Josh Alley: I was thrilled and proud. It was a nice pat on the back for our programs which are driven by a passion for our world.
Q: Why do you think your school did so well?
JA: CSU has a long tradition of work within natural resources, biology, agriculture, engineering, ecology, and social sciences. This gives our university a strong background in all aspects related to the environment, thus attracting talented students and faculty who were able to share that experience and excitement.
Q: What projects have you been most passionate about working on while at Colorado State?
JA: I have been most passionate about my position as director of the Student Sustainability Center and our work on the student powered, all organic, Student Sustainable Garden on campus.
At the center, we work with various groups both on and off campus. We regularly host events, films, workshops, and clinics to educate and engage both our student population and the surrounding community. As a student organization we identify initiatives that will have the greatest impact and then carry the ideas through development to implementation. Often these initiatives are collaborations with other groups that are seeking the resources they need to implement their own programs and projects.
Q: Do you think they will play a role in your future career?
JA: Most definitely, I am already able to work on many of the types of programs that I envision for my future on a smaller and less risky scale; learning by doing.
Q: What would be an ideal job for you after you graduate?
JA: Working with the U.N. on sustainable development.
Q: If you had to pick one positive impact you could make on the environment, what would it be?
JA: The reinvention of agriculture as something to which all of us are intimately connected. The way that we think about our food reveals a lot about how we perceive ourselves.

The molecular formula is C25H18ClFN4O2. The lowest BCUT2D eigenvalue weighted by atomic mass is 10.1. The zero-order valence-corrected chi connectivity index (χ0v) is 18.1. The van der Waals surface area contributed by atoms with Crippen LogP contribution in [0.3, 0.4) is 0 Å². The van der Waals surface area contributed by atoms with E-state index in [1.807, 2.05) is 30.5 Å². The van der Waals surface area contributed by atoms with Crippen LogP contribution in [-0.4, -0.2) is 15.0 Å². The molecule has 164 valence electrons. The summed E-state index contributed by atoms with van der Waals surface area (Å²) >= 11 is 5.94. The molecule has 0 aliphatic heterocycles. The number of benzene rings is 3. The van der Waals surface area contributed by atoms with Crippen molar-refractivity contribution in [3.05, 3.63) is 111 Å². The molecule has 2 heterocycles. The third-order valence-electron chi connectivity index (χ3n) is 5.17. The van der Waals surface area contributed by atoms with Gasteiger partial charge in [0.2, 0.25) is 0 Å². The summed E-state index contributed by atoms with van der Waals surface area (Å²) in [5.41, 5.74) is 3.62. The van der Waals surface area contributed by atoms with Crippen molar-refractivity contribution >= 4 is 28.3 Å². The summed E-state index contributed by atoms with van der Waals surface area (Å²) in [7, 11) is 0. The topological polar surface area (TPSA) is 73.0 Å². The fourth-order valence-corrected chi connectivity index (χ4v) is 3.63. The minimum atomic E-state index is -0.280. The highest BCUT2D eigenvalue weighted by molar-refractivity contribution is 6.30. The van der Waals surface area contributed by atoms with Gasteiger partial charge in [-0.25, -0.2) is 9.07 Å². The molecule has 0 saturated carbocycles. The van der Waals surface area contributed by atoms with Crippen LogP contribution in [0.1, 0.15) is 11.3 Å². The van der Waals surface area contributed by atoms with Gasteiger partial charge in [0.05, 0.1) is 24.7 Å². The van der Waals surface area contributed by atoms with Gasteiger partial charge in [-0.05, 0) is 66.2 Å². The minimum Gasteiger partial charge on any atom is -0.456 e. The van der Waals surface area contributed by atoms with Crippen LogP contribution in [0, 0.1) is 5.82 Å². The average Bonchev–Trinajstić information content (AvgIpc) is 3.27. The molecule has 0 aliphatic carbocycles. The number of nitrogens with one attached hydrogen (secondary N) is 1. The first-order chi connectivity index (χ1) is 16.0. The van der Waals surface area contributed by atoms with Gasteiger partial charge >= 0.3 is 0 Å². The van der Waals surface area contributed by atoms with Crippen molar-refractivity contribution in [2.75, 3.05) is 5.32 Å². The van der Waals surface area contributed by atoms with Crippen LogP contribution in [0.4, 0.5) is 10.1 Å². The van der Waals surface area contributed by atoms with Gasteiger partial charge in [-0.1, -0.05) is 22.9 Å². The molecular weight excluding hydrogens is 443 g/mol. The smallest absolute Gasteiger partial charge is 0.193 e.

Q: If you could pick one piece of environmental legislation, real or hypothetical, to be passed in the next five years, what would it be and why?
JA: Agricultural Land Reform. It could completely change the way we think about land ownership/value and have a global effect in shifting our present export of agricultural practices.
Q: What advice do you have for students researching environmental studies programs?
JA: Look for universities/institutions that address environmental issues from all three aspects of sustainability; social equity, environment, and economic. These three aspects are so intimately connected that long-term solutions cannot be realized without addressing all three equally.
Energy Manager News
- Clean Energy Commitment in the Corporate and Local Small Business Sphere
- MIT Develops Promising New Battery Storage Technology
- Xcel Asks for $90M ‘Switching Fee’ If Lubbock Utility Joins ERCOT
- EDF Sending 127 Climate Corps Fellows to 100 Organizations
- Capegemini, Siemens Working on Analytics Platform
- Fulham Retrofit Kits EPA Approved
- Brookings Study: Net Metering Offers Cost Benefits to All Utility Customers
- Window Films: Low Hanging Fruit for Efficiency Gains